The mouth of the Klamath River near Requa, CA. PHOTO: Mark Sherwood / Native Fish Society

LARGEST DAM REMOVAL PROJECT IN HISTORY NEARS FINAL APPROVAL

FERC Staff Finalizes Recommendation to Remove Lower Four Klamath Dams

Press Release

Karuk Tribe • Yurok Tribe • Trout Unlimited • Klamath Tribes Pacific Coast Federation of Fishermen’s Associations Institute for Fisheries Resources • Sustainable Northwest • Salmon River Restoration Council • Save California Salmon • Native Fish Society

FOR IMMEDIATE RELEASE: August 26, 2022

Media Contacts:

Craig Tucker, Karuk Tribe, Natural Resources Policy Consultant: (916)-207-8294, craig@suitsandsigns.com

Matt Mais, Yurok Tribe, Public Relations Director: (707)954-0976 mmais@yuroktribe.nsn.us

Glen Spain, Pacific Coast Federation of Fishermen’s Associations (PCFFA): (541)689-2000 fish1ifr@aol.com

Regina Chichizola Save California Salmon Executive Director: (541) 951-0126 regina@californiasalmon.org

Karuna Greenberg Salmon River Restoration Council, Restoration Director: (707) 599-2899 karuna@srrc.org

Greg Block, Sustainable Northwest President: 503-201-3678 gblock@sustainablenorthwest.org

LARGEST DAM REMOVAL PROJECT IN HISTORY NEARS FINAL APPROVAL

FERC Staff Finalizes Recommendation to Remove Lower Four Klamath Dams

Washington, DC –Today the Federal Energy Regulatory Commission (FERC) released a final Environmental Impact Statement (FEIS) which recommends the removal of the lower four Klamath River Dams.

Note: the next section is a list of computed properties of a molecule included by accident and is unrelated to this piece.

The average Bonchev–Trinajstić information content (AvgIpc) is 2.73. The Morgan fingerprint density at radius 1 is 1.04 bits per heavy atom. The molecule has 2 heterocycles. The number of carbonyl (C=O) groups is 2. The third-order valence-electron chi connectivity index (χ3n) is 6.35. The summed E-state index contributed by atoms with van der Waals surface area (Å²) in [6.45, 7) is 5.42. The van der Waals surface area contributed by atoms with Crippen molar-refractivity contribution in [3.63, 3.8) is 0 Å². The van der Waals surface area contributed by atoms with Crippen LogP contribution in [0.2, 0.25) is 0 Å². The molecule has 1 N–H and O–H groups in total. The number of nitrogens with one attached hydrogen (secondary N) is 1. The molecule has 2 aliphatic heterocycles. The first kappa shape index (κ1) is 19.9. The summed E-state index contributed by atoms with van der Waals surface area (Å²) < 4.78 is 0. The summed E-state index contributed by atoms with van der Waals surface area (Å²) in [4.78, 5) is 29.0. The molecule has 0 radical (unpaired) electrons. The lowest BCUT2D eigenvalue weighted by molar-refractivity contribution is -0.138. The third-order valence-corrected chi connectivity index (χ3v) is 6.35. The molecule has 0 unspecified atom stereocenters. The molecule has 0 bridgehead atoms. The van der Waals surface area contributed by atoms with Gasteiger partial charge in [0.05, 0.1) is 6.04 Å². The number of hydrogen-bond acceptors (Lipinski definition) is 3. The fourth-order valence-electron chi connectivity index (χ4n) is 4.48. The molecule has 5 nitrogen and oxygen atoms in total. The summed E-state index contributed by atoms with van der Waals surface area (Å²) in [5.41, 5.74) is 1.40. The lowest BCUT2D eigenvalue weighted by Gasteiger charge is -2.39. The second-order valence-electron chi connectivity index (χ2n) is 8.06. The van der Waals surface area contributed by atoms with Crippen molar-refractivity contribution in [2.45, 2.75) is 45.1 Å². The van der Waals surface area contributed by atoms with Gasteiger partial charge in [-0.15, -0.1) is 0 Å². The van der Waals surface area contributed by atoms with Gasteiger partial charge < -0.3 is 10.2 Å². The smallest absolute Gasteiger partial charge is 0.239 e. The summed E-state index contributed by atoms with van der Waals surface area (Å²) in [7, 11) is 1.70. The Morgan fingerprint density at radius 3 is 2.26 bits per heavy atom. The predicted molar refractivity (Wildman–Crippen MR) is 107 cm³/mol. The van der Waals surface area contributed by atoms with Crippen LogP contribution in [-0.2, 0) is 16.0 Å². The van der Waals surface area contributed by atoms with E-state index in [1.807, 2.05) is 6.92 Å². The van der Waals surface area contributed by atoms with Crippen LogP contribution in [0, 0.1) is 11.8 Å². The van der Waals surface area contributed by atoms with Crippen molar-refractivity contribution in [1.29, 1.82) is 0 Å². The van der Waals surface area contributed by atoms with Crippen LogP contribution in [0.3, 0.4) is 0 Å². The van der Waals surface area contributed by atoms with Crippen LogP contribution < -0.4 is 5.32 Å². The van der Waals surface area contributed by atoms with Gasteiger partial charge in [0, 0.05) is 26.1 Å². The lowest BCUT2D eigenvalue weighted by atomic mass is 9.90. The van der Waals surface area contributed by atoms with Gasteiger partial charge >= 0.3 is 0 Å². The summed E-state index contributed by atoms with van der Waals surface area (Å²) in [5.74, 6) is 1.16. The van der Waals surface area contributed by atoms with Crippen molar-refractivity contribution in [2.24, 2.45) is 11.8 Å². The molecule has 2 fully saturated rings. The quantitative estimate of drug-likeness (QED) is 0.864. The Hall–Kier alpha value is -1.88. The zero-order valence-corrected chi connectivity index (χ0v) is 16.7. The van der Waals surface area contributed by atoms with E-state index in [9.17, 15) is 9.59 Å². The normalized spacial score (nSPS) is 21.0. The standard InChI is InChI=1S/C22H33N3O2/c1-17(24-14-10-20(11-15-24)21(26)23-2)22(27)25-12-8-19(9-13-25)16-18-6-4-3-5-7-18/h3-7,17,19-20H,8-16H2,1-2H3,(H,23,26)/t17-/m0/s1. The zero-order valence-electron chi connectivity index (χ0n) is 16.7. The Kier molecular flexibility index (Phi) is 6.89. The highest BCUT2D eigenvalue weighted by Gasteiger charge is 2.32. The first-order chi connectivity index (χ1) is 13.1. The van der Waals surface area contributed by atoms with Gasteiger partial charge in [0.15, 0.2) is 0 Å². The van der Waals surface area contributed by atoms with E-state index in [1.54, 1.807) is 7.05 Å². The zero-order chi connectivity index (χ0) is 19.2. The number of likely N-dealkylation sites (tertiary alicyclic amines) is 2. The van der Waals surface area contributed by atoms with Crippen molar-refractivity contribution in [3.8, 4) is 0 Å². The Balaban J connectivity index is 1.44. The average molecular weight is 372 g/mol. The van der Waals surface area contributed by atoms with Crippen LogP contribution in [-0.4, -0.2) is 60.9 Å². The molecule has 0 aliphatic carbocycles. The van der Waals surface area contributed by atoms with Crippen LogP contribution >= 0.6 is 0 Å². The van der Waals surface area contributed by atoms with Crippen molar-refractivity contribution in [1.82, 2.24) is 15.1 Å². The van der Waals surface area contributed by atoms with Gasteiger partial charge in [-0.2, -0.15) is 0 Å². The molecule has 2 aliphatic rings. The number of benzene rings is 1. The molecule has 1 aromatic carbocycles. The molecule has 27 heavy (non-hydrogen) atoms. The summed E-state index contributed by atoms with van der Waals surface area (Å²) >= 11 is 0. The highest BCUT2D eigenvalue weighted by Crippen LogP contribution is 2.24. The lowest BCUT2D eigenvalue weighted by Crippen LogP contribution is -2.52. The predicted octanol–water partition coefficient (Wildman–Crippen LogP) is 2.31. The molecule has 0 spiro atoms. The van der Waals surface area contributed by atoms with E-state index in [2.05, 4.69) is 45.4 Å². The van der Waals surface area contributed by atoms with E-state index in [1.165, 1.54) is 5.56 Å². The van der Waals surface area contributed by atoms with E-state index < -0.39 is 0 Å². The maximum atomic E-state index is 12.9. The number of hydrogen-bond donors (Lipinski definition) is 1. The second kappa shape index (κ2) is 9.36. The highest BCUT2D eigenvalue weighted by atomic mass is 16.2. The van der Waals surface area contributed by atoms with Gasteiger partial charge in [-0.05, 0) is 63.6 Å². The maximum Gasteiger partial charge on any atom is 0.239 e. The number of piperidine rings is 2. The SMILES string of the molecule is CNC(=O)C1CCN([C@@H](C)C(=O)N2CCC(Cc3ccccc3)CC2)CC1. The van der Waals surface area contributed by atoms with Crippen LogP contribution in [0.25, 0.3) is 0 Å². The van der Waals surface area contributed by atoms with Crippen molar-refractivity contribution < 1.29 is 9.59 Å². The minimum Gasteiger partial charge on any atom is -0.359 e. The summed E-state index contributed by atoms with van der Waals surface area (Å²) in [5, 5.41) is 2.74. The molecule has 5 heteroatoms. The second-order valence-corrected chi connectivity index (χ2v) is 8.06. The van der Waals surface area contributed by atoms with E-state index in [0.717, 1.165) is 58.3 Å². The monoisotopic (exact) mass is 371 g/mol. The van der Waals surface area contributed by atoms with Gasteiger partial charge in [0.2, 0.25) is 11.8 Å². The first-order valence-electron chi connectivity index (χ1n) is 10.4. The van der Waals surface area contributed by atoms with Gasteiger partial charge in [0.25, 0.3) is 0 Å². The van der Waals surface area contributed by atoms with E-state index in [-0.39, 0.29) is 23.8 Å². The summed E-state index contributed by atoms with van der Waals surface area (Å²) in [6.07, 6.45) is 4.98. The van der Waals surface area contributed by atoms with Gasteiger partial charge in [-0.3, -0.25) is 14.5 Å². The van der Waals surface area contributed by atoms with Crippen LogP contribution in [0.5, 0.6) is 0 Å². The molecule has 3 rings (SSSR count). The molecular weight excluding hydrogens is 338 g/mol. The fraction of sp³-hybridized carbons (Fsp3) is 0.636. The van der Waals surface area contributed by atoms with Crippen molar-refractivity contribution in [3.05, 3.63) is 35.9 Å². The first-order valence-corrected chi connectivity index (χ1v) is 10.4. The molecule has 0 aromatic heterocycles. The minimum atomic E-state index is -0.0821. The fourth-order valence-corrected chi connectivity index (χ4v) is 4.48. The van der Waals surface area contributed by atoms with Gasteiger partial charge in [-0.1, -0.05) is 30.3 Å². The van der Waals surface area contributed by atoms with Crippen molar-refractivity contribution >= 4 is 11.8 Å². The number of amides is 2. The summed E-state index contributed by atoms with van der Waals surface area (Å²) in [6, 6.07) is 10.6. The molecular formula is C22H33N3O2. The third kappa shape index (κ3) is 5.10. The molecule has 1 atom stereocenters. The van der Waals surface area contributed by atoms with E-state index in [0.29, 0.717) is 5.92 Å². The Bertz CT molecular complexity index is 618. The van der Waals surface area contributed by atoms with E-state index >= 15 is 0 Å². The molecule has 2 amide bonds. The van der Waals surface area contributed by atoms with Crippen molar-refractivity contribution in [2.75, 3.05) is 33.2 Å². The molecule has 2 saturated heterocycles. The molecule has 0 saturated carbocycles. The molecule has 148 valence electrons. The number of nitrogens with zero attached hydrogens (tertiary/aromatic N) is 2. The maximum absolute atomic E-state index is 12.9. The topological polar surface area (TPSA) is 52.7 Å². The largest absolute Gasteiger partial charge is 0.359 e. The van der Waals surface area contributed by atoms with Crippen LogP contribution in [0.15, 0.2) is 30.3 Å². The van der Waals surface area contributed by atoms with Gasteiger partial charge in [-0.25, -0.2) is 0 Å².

“We can see the light at the end of the dam removal tunnel,” said Karuk Chairman Russell ‘Buster’ Attebery. “I am so proud of everyone in our river communities that have worked so hard for the past 20 years to realize our vision of river restoration.”

“We owe an enormous debt of gratitude to the Tribal People and our allies who made this moment possible,” continued Yurok Vice Chairman Frankie Myers. “We would not be here without their relentless advocacy.”

In addition to responding to and addressing comments on the Draft EIS, the FEIS evaluates all of the benefits and impacts of the proposed dam removal project. According to the FEIS, “Commission staff recommends approval of the proposed license surrender, decommissioning and removal of the [dam] project…” The document goes on to state, “The proposed action would result in benefits to water quality, aquatic resources,

fisheries, and terrestrial resources used by all Tribes. These benefits would aid in the continuation and restoration of Tribal practices and traditions that have been adversely affected [by the dams].”

“It has been more than a century since our people have seen c’iyaals (salmon) in our rivers and streams, so FERC’s quick pace completing the comprehensive review of dam removals will be sweet news for our community,” said Klamath Tribes’ Chairman Clayton Dumont.

The five FERC commissioners will consider the final FERC staff recommendations of the FEIS when they issue a final ruling on dam removal later this year. “We appreciate the effort by FERC to complete the comprehensive review of dam removal in such a timely manner,” noted Amy Cordalis, Principal and Attorney, Ridges to Riffles Indigenous Conservation Group and Yurok tribal member and fisherwoman.